We walked in probably shortly before 8pm on Saturday, which turned out very fortunately because maybe a half hour later, the place was full and the lineup was beginning outside (and, annoyingly, just inside the door, meaning outgoing patrons were sandwiched between people waiting).
The price for what you got was between okay to slightly expensive. My guess is that the neighbourhood doesn't have many options for a late-night café with pâtisserie offerings, which in turn means you get a clashing vibe for a café sort of place (yes, a café and a pâtisserie are not strictly the same, but if you run the latter like the former...). But that later.
We had just finished at The Acorn Restaurant where we did sample five desserts but were still excited by the prospect of even more dessert. I think there's something to that, but I'll skip the musings on psychology here.
I got to try...
- Chocolate pudding cake ($7) Warm, moist and smooth, with real whipped cream. Optional scoop of ice cream to accompany.
- Best of the lot for being a really good, rich, chocolate cake. Add equally rich, dark, chocolate sauce and this is a simple yet delicious dessert. Nothing fancy, just chocolate. Whipped cream and ice cream served on the side.
- Zuccotto ($6) A domed cake covered with semi-sweet ganache, with layers of buttery white sponge, chocolate, & fresh berry mousse.
- This was alright. Mostly you're eating cream and hardly any cake, so be prepared for it. Light cream on the inside, so despite the amount of chocolate and cream here, it's not a heavy-feeling dessert.
- Tiramisu ($8) Mascarpone cheese with whipped cream layered over ladyfingers soaked in Kahlua & espresso, dusted with cocoa powder.
- This came in a tumbler. I'm not really a fan of tiramisu-in-a-glass as they often seem more cream than tiramisu components. Still, the person who ordered it rated it highly.
For starters, this is a tiny, tiny place. It's so small that they have tables divided by a screen for two parties of two each. I'm not kidding. Nevermind that it's not exactly a classy set-up, but it also runs counter to having a particularly private time with whoever you came with. With them being so defensive about space, there's no telling what they'd do if you walked in alone.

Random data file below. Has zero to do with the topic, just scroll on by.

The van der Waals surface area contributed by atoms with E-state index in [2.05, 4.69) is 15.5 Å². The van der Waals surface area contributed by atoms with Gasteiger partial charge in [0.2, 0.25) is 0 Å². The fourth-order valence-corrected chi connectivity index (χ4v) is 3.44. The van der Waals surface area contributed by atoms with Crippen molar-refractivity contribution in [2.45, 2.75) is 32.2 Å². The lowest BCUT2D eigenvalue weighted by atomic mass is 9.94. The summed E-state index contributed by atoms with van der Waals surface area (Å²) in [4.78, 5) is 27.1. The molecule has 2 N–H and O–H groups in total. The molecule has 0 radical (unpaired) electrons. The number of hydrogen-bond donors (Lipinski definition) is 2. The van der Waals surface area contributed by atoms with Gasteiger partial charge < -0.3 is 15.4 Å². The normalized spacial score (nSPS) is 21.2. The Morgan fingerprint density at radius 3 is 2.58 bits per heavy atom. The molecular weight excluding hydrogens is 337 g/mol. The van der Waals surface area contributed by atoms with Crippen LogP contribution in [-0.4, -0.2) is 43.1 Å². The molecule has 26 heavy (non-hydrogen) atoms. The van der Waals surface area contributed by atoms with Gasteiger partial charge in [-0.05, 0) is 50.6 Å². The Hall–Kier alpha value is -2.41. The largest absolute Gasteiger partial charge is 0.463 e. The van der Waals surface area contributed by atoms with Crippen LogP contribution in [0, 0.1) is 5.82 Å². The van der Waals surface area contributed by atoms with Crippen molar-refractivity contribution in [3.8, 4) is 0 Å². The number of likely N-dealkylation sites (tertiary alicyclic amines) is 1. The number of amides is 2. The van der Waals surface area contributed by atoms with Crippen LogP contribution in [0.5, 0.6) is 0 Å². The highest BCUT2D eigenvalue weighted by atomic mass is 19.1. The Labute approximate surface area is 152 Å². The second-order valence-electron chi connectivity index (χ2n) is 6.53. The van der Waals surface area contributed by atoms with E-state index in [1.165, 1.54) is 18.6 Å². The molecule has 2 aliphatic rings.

This said, if we give them the benefit of the doubt, we can imagine that they are not trying to be uncouth and miserly, but instead trying to serve as many people as possible and minimize the line-up -- And essentially run a café in a space with too few seats to be a proper café. (Starbucks doesn't have this issue because it's a take-out place, rather than really being a dine-in -- do you see people waiting for seats in Starbucks?).
People walk into a café expecting a relaxed time, and the stated peak-hour time limit of 90 minutes is generous for your typical very small party of about two persons. Where cafés (and pretty much every establishment) can run into trouble is when people hog seats for a very long time. Yes, even when others are waiting patiently for their turn.
I remember an incident many years ago at Diva At The Met, during Dine Out Vancouver. The hostesses were flustered dealing with a line-up of patrons who had promptly showed up for their reservations, because a couple of ladies had lingered well over an hour after finishing dinner, and that (plus possibly others) threw off the night's reservations. We could be kind and imagine the diners were oblivious to time; and the restaurant was too polite to move them along. But that doesn't change the fact that everyone after them was now late. I offered to release my reservation, but the hostess I spoke with was mortified at that concession as I had patiently waited over an hour myself.
It comes down to establishments trying to balance hospitality and people being upset at having to wait too long. Various places have various techniques. Some lay down the law with minimum orders per hour (like Calhoun's Bakery, if I remember correctly). Others (like Vij's) try customer retention by giving out snacks to those waiting in line.